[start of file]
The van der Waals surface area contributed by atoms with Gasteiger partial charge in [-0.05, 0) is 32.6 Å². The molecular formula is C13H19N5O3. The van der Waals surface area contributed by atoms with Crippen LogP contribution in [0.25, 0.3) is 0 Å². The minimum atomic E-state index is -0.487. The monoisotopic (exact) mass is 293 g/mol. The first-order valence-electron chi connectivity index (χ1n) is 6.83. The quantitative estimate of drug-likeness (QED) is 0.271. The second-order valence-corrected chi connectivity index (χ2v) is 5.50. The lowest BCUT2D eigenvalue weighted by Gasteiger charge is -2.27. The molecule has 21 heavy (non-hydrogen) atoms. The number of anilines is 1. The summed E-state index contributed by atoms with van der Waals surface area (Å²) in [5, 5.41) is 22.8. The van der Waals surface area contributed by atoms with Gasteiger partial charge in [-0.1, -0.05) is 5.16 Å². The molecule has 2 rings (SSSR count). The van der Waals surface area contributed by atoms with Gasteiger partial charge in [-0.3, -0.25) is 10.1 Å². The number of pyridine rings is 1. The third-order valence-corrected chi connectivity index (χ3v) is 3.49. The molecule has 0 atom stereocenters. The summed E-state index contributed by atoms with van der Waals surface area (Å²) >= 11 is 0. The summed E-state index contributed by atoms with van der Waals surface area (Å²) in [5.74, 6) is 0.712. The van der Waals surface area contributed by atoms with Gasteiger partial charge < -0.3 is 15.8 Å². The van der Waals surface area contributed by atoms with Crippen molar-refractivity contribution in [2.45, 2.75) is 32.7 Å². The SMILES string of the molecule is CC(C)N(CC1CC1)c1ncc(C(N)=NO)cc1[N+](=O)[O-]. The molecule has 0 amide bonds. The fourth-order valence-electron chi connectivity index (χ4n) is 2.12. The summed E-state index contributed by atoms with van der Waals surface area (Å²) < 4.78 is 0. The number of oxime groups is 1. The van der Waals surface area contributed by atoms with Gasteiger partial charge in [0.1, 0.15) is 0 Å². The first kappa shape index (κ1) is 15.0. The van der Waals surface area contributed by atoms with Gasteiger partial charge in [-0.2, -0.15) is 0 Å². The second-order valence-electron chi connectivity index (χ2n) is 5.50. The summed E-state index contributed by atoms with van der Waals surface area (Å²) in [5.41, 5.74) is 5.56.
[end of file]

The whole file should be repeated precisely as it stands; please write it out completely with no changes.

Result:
The van der Waals surface area contributed by atoms with Gasteiger partial charge in [-0.05, 0) is 32.6 Å². The molecular formula is C13H19N5O3. The van der Waals surface area contributed by atoms with Crippen LogP contribution in [0.25, 0.3) is 0 Å². The minimum atomic E-state index is -0.487. The monoisotopic (exact) mass is 293 g/mol. The first-order valence-electron chi connectivity index (χ1n) is 6.83. The quantitative estimate of drug-likeness (QED) is 0.271. The second-order valence-corrected chi connectivity index (χ2v) is 5.50. The lowest BCUT2D eigenvalue weighted by Gasteiger charge is -2.27. The molecule has 21 heavy (non-hydrogen) atoms. The number of anilines is 1. The summed E-state index contributed by atoms with van der Waals surface area (Å²) in [5, 5.41) is 22.8. The van der Waals surface area contributed by atoms with Gasteiger partial charge in [-0.1, -0.05) is 5.16 Å². The molecule has 2 rings (SSSR count). The van der Waals surface area contributed by atoms with Gasteiger partial charge in [-0.3, -0.25) is 10.1 Å². The number of pyridine rings is 1. The third-order valence-corrected chi connectivity index (χ3v) is 3.49. The molecule has 0 atom stereocenters. The summed E-state index contributed by atoms with van der Waals surface area (Å²) >= 11 is 0. The summed E-state index contributed by atoms with van der Waals surface area (Å²) in [5.74, 6) is 0.712. The van der Waals surface area contributed by atoms with Gasteiger partial charge < -0.3 is 15.8 Å². The van der Waals surface area contributed by atoms with Crippen molar-refractivity contribution in [2.45, 2.75) is 32.7 Å². The SMILES string of the molecule is CC(C)N(CC1CC1)c1ncc(C(N)=NO)cc1[N+](=O)[O-]. The molecule has 0 amide bonds. The fourth-order valence-electron chi connectivity index (χ4n) is 2.12. The summed E-state index contributed by atoms with van der Waals surface area (Å²) < 4.78 is 0. The number of oxime groups is 1. The van der Waals surface area contributed by atoms with Gasteiger partial charge in [0.1, 0.15) is 0 Å². The first kappa shape index (κ1) is 15.0. The van der Waals surface area contributed by atoms with Gasteiger partial charge in [-0.2, -0.15) is 0 Å². The second-order valence-electron chi connectivity index (χ2n) is 5.50. The summed E-state index contributed by atoms with van der Waals surface area (Å²) in [5.41, 5.74) is 5.56.